The D Word
The D Word
He cheated on her countless times. He hit her. He yelled and had made her sleep out in the cold several times. Everyone in the neighbourhood knew of Anesu’s plight. Everyone spoke about it. Everyone heard her cries and screams for help, but no one came to her rescue. They all continued with their lives and lay in their warm beds as her cries become whimpers in the dark…
Anesu’s case exemplifies the disturbing reality for many married African women and it’s time we had an earnest conversation about it.
For centuries, African women have been expected to endure abusive marriages. Divorce is talked of as though it’s the forbidden fruit. No matter the circumstance, a woman’s grace rests on her ability to forge through. The most inconceivable acts of spousal abuse (nearly always on the husband’s part) are ‘remedied’ by meetings and consultations. A woman’s desire to separate is considered to be the absolute final solution, rather than a legitimate alternative, parallel to or even more suitable than ‘working it out’.
On the flip side, men are permitted, even encouraged, to cast away their wives upon suspicion of witchcraft or adultery.
Traditional social and cultural expectations have bound women so tightly that women aspire to be a ‘Mrs’ from young girlhood, due to the notion that with marriage comes social mobility. It is, subsequently, unheard of for a woman to be the one to file for a divorce. This is even if it’s for the same reasons that would be deemed acceptable for men.
There are no good reasons why a woman would decide to walk away. Adultery is not a good reason to leave because it is a wife’s mission to ensure that it is their beds their husbands come home to from their wanderings. Wives are expected to fight other women off their husband because men are deemed the ultimate prize. Accordingly, a woman’s ability to ‘tame’ the supposedly wild urges of a man signifies a victory on her part.
Physical abuse is not sufficient justification either. Wives are supposed to cower and not have opinions, in case they anger their husbands. If they subvert this custom, then their bruised bodies must grovel and beg for forgiveness. When all other reasons for staying fail the default one is “You must stay for your children” African woman must be the glue that keeps a family together.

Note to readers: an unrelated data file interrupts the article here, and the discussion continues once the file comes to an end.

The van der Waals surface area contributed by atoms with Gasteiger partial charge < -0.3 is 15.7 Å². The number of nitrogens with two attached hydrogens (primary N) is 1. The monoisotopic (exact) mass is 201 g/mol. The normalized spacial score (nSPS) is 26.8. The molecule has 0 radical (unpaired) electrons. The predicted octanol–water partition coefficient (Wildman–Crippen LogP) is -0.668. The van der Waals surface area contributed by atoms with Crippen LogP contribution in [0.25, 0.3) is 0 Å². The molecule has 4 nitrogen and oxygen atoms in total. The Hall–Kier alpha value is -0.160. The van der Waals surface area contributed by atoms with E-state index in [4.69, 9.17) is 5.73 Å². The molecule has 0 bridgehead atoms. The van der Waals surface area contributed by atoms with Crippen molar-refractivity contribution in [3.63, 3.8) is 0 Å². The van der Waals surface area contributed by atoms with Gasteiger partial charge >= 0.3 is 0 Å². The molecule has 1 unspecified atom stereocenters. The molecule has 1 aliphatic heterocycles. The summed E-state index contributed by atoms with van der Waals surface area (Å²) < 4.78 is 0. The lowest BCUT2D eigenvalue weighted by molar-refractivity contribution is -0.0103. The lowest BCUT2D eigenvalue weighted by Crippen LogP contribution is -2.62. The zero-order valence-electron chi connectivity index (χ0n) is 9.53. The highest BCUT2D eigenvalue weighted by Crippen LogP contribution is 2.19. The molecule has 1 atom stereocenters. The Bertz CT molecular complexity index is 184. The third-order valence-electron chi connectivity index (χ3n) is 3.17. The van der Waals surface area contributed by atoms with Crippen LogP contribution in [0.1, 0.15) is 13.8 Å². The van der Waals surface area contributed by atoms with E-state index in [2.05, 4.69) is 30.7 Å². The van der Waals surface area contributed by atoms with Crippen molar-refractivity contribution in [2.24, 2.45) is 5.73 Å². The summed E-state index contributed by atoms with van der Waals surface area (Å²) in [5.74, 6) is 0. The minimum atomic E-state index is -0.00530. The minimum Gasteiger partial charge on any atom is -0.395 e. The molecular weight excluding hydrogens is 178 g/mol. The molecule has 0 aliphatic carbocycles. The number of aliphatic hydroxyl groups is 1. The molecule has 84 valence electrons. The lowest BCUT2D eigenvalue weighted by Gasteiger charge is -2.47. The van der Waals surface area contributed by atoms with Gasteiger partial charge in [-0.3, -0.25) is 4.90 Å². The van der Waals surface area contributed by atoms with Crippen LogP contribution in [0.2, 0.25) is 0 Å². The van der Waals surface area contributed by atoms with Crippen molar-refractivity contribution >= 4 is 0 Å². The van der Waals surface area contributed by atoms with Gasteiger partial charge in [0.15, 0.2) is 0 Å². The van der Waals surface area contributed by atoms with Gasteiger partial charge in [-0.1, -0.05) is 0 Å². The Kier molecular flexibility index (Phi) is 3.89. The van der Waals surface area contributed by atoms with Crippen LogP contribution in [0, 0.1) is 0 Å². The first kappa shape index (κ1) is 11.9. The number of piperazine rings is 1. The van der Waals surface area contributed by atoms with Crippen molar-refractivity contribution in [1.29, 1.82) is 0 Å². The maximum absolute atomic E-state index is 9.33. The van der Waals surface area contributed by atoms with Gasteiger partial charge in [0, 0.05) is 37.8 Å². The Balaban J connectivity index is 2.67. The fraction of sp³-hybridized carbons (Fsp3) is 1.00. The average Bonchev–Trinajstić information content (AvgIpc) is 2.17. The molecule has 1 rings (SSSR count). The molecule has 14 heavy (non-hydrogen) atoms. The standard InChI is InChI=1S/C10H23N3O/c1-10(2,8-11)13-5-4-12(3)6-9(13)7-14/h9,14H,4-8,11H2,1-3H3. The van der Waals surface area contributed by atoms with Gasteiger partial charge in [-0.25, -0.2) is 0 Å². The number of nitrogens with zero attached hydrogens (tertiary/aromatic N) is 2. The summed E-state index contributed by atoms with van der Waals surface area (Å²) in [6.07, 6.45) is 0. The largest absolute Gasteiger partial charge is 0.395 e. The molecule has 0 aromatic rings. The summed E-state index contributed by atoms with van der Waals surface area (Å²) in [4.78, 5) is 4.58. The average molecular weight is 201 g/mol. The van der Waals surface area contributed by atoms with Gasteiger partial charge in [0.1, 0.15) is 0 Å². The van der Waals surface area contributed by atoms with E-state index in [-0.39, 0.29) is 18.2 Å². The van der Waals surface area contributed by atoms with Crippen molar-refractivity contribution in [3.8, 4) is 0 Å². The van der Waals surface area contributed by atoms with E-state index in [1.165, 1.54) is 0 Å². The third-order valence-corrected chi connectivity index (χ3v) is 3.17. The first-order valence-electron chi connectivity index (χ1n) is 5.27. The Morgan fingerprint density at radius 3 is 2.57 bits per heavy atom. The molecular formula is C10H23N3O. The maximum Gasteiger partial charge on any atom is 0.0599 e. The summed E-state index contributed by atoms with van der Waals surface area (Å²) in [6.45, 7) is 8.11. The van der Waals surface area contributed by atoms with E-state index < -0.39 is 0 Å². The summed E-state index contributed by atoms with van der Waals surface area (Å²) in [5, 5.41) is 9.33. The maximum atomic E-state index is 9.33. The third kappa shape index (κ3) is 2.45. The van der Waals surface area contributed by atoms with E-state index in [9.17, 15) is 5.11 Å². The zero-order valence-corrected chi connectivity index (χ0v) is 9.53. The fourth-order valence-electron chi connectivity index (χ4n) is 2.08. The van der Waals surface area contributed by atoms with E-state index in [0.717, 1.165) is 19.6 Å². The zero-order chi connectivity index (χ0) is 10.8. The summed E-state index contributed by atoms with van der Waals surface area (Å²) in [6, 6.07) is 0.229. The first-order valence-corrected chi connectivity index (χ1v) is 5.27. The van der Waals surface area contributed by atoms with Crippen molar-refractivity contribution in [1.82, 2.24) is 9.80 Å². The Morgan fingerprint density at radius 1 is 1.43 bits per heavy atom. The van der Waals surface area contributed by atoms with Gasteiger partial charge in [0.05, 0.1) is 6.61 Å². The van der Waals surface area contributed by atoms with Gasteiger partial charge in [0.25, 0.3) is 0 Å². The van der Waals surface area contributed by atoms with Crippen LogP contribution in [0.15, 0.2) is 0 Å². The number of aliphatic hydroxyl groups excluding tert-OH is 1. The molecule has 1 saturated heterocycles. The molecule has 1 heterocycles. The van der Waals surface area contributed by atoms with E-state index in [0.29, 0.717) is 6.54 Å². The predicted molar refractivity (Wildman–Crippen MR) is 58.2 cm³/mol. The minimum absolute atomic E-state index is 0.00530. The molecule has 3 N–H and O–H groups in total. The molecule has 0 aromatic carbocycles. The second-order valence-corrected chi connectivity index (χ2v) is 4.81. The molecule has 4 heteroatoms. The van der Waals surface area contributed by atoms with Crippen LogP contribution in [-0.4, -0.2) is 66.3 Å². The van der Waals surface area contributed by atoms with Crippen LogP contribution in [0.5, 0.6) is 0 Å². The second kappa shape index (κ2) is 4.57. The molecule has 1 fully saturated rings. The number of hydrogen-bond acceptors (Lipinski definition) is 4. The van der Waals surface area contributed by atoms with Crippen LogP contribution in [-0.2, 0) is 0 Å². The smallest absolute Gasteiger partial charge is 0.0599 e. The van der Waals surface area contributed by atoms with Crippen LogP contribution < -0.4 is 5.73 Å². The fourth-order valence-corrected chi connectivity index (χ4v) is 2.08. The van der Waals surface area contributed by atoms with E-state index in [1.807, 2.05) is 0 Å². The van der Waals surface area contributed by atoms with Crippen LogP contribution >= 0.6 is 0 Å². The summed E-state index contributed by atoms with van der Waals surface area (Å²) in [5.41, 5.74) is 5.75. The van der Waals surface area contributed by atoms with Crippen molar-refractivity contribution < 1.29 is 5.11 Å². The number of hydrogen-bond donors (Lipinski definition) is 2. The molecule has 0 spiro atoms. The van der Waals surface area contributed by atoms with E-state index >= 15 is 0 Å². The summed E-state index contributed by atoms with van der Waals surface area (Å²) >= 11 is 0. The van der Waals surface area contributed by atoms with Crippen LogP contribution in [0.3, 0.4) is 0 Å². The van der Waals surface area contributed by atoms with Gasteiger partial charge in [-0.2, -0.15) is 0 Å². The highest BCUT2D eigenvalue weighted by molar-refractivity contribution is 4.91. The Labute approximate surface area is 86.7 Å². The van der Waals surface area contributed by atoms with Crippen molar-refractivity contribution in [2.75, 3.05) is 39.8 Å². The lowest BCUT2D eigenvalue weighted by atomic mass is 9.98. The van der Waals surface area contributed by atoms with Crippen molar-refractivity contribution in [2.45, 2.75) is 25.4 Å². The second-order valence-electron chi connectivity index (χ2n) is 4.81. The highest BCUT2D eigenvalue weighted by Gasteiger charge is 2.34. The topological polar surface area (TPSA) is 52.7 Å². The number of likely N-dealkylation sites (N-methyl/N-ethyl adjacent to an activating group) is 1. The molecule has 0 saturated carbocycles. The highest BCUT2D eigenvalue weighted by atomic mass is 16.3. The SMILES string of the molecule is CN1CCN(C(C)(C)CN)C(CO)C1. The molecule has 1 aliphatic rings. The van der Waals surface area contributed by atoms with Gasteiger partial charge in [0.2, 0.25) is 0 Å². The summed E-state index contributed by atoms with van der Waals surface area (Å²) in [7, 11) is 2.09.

Although this has for a long time been the norm, advances in women’s education and work opportunities have made many feel intellectually and financially empowered enough to choose independence.
Divorce has now become a choice some women freely chose.
The consequences of making such a choice, however, are still unfavourable as some often find themselves shunned. Social isolation is not only inflicted on female divorcees by their families, but by other women. The latter’s actions are often influenced by their husband, who may see the divorced woman as a threat to their own marriages.
Gender Equality Acts and Women’s Emancipation Laws have often been blamed for the dissolution of modern unions. A Facebook comment, shockingly by a female contributor, reinforces this notion: “The problem is equal rights. Equal rights mean no submission, no compromise, no competition and more. Biblically the MAN is the head. Once we modernise marriage, then there is a problem. Even if the woman earns ten times more than her husband, she is not the head.”
Although it’s sad to see women engage in their own oppression this way, this type of mentality does not signify the current marital trend, fortunately. The conventional idea of the woman being the one who is fighting to maintain her matrimony has been subverted by the rise in female-initiated divorce cases, of late. In 2019, 51% of divorces in South Africa were initiated by women, compared to just 39.7% in 2009. Most men have been raised to believe that they can get away with anything in relationships with women, without substantial challenge. The shift against this narrative has, accordingly, dealt a blow to their egos.
Women in these situations will often find themselves having to stand alone against families, friends and a community that questions their motherhood, their chastity and their very virtue. In an article, titled ‘Shame On You for Getting a Divorce!‘, Susan Pease Gadoua L.C.S.W. said “One woman’s reason for never dating after her divorce was that she felt like “damaged goods,” even though the divorce was not her fault (her ex was an alcoholic and a rage-aholic).
Despite the persistent social and cultural pressure on more free-thinking African women to obey the status-quo, more and more women are going against the grain.
As for Anesu as she picked up her clothes that had been scattered outside by her angry husband, she knew she was going to have to be tenacious. Her neighbours jeered at her predicament, knowing she’d now have to go and face her “disappointed” and “humiliated” family.
She held her children’s hands and walked on knowing full well that she was leaving behind a bad reputation that would take a generation to erase, all because she decided to free herself from the shackles of wedlock.
How is she doing now you ask? Well, she is doing just fine.
Written By: Makanaka Mavengere is a Zimbabwean author, playwright and screen writer. Her debut novel ‘Perfect Imperfections’ was published in 2019, she is currently working on a few film and stage productions.